Calmes: As a Trump indictment looms, Republicans are throwing the rule of law under the bus

·5 min read
A close-up of Donald Trump frowning
Former President Trump has posted on social media that he expects to be arrested soon on charges related to a porn star pay-off. (Brendan Smialowski / AFP / Getty Images)

A normal political party would have thrown a loser like Donald Trump under the bus by now. The Republicans are choosing to chuck the rule of law instead.

Should the former president become the first to be indicted for a crime, many of us would prefer to see charges stemming from the ongoing investigations of his unprecedented efforts to reverse an election result and resist the peaceful transfer of power. We wouldn’t choose to make history from an old, tawdry and legally problematic allegation about pre-election hush money paid to a porn star to keep her mum about their tryst.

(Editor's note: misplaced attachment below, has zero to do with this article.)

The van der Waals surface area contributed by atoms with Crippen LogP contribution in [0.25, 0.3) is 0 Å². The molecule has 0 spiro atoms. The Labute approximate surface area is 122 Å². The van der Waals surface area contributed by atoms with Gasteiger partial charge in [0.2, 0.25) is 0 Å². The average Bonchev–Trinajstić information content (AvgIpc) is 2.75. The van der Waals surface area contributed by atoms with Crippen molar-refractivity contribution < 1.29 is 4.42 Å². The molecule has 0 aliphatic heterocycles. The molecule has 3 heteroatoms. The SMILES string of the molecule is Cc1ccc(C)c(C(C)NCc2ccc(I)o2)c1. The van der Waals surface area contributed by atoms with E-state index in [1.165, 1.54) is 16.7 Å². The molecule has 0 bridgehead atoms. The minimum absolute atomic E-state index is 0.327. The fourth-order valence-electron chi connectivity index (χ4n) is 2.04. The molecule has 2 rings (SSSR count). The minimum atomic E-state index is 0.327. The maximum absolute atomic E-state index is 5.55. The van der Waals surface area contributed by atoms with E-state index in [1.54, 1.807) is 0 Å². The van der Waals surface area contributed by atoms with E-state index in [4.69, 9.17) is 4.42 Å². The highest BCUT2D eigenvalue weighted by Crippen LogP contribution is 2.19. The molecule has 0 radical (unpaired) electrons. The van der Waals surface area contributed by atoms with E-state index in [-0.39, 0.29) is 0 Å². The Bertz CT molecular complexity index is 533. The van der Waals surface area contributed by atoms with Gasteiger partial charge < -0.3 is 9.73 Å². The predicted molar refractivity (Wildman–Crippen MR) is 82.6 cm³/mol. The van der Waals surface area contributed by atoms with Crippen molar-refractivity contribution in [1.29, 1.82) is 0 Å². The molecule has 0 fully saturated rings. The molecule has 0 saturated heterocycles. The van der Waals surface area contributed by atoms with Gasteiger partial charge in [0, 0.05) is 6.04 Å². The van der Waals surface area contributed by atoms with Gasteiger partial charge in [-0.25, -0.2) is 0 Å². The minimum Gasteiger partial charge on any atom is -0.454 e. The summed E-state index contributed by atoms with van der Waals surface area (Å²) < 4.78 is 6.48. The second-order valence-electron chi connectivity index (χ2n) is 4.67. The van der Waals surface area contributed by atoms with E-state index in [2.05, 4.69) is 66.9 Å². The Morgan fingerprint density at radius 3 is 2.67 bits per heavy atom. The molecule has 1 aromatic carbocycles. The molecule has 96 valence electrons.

But it seems likely a grand jury in New York City may decide otherwise; the hush money charges could come this week. If Trump is indicted for the pay-off scheme, we should respect the decision. Learn the facts. Let the prosecution play out.

That should not need to be said, especially to our political leaders.

Yet such a response does not describe what Republicans are doing. Instead, in truly stunning Orwellian style, they’re purporting to stand for the rule of law as they doggedly undermine it — all to pander to the vengeful Trump and the MAGA voters in his thrall.

After Trump trumpeted — in all caps on social media on Saturday — that he was going to be arrested Tuesday, House Republicans immediately began flexing their power to interfere on his behalf. Ignoring the fact that any charge(s) against him would be a grand jury’s doing, Republicans, echoing the former president, attacked the Manhattan district attorney overseeing the case, Alvin L. Bragg, a Black Democrat, as a far-left rogue prosecutor.

At the direction of House Speaker Kevin McCarthy, three House committee chairmen on Monday demanded Bragg turn over investigatory material and submit to questioning.